New Budapest memorial reveals Neo-Nazi concerns for Hungary

Budapest, Hungary’s capital, recently unveiled a new statue to commemorate and remember the victims of World War Two. The statue is a stone Archangel Gabriel, a symbol for Hungary, and stands in the central Budapest, Freedom Square. The angel is being attacked by an eagle, said to represent the Germans, and on the eagle’s ankle the year 1944 is etched.

1944 is the year that Germany occupied Hungary, prior to that the Hungarian Government had been an ally to the Nazis.

Opposite the angel and eagle on the sidewalk is a row of personal effects left by the thousands of Hungarian Jews who were killed in the Holocaust, including a battered suitcase, a pair of shoes, and a broken pair of glasses amongst other items.

Those killed were not only Hungarian Jews, but also Jewish refugees from Poland who had been deported to German-occupied territories, including pro-Nazi Hungary, throughout the war.

The statue is controversial since the Hungarian Federation of Jewish Communities says the statue insinuates that the Holocaust took place because Germany occupied Hungary and dismisses the right-leaning policies of the Hungarian Government in the years leading up to World War Two and before German occupation.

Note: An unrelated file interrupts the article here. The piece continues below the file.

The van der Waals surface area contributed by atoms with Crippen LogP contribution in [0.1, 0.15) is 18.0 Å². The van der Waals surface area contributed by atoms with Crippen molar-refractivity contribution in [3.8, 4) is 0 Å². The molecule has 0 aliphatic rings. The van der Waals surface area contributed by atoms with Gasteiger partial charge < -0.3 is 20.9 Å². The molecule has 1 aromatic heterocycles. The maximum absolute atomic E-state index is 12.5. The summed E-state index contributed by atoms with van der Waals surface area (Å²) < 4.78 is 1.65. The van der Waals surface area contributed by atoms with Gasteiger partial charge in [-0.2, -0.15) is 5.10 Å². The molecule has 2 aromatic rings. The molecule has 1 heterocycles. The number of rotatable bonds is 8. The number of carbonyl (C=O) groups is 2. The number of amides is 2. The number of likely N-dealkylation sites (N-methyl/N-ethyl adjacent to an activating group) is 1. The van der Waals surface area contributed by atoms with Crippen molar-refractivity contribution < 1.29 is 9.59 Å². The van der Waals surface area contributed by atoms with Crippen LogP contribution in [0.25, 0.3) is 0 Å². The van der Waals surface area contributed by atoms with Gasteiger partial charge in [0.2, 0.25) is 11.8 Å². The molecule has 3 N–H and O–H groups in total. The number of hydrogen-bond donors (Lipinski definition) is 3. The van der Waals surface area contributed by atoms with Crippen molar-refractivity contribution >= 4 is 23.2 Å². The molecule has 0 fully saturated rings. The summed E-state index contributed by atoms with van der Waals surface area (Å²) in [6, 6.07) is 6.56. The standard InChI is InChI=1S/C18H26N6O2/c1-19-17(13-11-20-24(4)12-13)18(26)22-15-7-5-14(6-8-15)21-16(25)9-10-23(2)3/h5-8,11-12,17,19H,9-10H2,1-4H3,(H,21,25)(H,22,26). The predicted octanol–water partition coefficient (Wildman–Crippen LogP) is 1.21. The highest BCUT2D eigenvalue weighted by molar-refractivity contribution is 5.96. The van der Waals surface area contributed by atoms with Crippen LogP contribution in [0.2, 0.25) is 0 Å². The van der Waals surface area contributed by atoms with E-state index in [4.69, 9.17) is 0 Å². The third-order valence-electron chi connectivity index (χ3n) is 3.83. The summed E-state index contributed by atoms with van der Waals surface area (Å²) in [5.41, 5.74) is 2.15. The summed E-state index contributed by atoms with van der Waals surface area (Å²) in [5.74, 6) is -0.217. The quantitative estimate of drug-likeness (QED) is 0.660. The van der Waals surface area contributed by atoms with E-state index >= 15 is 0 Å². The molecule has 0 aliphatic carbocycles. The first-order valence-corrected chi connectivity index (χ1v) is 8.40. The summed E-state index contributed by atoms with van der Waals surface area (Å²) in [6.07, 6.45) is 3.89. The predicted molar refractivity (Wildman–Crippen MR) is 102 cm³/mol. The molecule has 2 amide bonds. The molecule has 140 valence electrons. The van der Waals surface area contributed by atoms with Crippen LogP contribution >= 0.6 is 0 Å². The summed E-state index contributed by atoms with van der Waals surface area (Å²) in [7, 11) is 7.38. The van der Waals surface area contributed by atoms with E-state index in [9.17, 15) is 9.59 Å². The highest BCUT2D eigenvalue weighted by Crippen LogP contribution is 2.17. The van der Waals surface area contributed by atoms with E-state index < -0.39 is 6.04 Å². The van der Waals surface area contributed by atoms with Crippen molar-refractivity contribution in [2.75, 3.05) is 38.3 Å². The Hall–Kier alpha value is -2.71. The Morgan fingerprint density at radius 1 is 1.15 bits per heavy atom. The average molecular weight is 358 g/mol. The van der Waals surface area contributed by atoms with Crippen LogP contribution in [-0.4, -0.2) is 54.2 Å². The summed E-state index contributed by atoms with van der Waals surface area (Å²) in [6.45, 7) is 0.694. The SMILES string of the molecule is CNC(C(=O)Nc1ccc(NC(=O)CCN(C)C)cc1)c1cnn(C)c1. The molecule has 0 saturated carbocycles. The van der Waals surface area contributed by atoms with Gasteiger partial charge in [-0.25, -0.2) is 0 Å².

The Hungarian Government in the 1930s had passed several anti-Jewish laws, restricting their work and right to vote, and eventually marriage and sexual relations between Jews and non-Jews was banned.

This year Hungary voted in a new Prime Minister – Viktor Orban and his centre-right Fidesz party. Mr Orban likens himself and his politics to that of Hungary’s 1930s right-leaning leader Miklos Horthy. Mr Orban has already gained closer ties with Russia and Vladimir Putin, even though the country is part of the European Union.

Also gaining in popularity is the right wing Jobbik party, which uses anti-Semitic and anti-Roma language.Both of these parties view the 1930s as a time of strength and independence for Hungary, when Horthy was able to regain the land it lost after World War One, The Globe and Mail reports.

The Hungarian Government has responded to the criticism over the statue stating that it was not intended to rewrite history, but ensuring historical perspectives were remembered.

Many people feel that there is rising anti-Semitism in Hungary and the statue could provoke this further. The Jobbik party goes so far as looking to retake Hungarian-populated areas of Romania, Serbia, Slovakia and Ukraine. The party say they stand for Catholic and Christian values.

Ian Harvey

Ian Harvey is one of the authors writing for WAR HISTORY ONLINE